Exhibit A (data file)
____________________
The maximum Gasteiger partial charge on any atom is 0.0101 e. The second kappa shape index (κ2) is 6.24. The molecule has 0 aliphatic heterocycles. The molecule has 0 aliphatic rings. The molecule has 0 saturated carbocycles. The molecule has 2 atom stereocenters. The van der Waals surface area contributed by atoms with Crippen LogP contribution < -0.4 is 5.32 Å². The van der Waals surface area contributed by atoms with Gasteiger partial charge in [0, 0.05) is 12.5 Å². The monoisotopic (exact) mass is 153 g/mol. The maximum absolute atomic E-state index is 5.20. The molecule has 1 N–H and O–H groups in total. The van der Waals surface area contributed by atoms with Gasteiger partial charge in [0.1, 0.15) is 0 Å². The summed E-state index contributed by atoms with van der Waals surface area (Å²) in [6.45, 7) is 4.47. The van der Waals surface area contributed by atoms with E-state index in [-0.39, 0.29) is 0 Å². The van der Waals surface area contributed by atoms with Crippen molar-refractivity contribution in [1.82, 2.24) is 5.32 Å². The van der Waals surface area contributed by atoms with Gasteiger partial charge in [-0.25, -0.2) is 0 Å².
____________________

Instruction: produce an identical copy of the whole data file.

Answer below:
The maximum Gasteiger partial charge on any atom is 0.0101 e. The second kappa shape index (κ2) is 6.24. The molecule has 0 aliphatic heterocycles. The molecule has 0 aliphatic rings. The molecule has 0 saturated carbocycles. The molecule has 2 atom stereocenters. The van der Waals surface area contributed by atoms with Crippen LogP contribution < -0.4 is 5.32 Å². The van der Waals surface area contributed by atoms with Gasteiger partial charge in [0, 0.05) is 12.5 Å². The monoisotopic (exact) mass is 153 g/mol. The maximum absolute atomic E-state index is 5.20. The molecule has 1 N–H and O–H groups in total. The van der Waals surface area contributed by atoms with Gasteiger partial charge in [0.1, 0.15) is 0 Å². The summed E-state index contributed by atoms with van der Waals surface area (Å²) in [6.45, 7) is 4.47. The van der Waals surface area contributed by atoms with E-state index in [-0.39, 0.29) is 0 Å². The van der Waals surface area contributed by atoms with Crippen molar-refractivity contribution in [1.82, 2.24) is 5.32 Å². The van der Waals surface area contributed by atoms with Gasteiger partial charge in [-0.25, -0.2) is 0 Å².